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18 March 2023

However the housing crisis ends, we will all lose

The boom has caused untold misery, but it has gone on for so long that the crash, when it comes, is going to be terrifying.

By Jonn Elledge

In 1986 a conservative economist named Herbert Stein came up with a maxim which, strange man that I am, I’ve always found rather comforting: “If something cannot continue forever, it will stop.”

Stein, who had led the Council of Economic Advisers for the government of Richard Nixon, seems to have meant this as a small-government battle cry: there’s no need to do anything to deal with the balance of payments problem, he was saying, because external constraints mean that mess will clean itself. But I find it comforting, nonetheless, because one of the things that surely cannot continue forever is the madness of the British housing market.

Housing costs, these last few years, have become ever sillier, consuming more and more of younger people’s incomes as prices edged further towards the stratosphere. One day, Stein’s Law suggests, that has to stop.

There have been good reasons, the last few months, to suspect we might be approaching that stop. One cause of the long boom in house prices is surely the lengthy period of weirdly low interest rates that followed the 2008 crash: make it cheaper to borrow money, and you’d expect the price of the things we use borrowed money to buy to rise. Since the end of 2021, though, the Bank of England base rate has been steadily creeping upwards; last autumn, Kwasi Kwarteng’s main contribution to the history books was to send them spiking yet further, and then immediately get fired. All this points to a bust.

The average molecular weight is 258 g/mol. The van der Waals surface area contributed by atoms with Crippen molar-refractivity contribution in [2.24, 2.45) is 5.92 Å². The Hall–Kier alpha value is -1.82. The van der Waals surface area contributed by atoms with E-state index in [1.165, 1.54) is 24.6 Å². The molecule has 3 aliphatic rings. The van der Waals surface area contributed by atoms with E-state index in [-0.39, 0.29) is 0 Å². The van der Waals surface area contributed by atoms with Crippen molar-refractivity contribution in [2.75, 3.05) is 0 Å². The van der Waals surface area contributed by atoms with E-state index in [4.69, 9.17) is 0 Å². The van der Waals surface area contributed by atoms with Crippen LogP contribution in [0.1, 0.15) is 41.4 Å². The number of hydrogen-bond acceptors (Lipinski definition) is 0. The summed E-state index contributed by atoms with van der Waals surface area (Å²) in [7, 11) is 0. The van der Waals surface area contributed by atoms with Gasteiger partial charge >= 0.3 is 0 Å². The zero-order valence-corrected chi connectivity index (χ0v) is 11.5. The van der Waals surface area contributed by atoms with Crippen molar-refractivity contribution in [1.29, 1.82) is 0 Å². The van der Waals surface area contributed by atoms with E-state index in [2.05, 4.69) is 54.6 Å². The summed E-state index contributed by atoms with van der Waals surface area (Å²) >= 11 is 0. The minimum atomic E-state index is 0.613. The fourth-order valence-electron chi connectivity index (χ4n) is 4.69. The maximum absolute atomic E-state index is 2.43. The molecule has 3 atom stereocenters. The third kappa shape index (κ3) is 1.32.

[See also: Why are London’s housing estates choosing to be demolished?]

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Adding to the vague but definite sense that the music was about to stop was the broader cost-of-living crisis. The British economy has hit problems before, of course – the last 15 years, the worst for growth since the industrial revolution, have brought little else. But since these problems have mostly manifested as flatlining wages, there’s been a group of people (generally older, generally richer, often retired) who have been sheltered from them. The problem with food and energy price inflation, though, is that everyone is affected: this seems likely to do the same thing for house prices as it’s done for Tory poll ratings.

It’s perhaps unsurprising, then, that the Office for Budget Responsibility is predicting that the bust has finally arrived. “Our central forecast is that house prices fall by 10 per cent from their high in the fourth quarter of 2022, a one percentage point larger fall than in our November forecast,” it said on Wednesday (15 March). It blamed the squeeze on real incomes, low consumer confidence and the widespread expectation that mortgage rates will rise further, adding that prices may already have fallen by as much as 6 per cent since the middle of last year.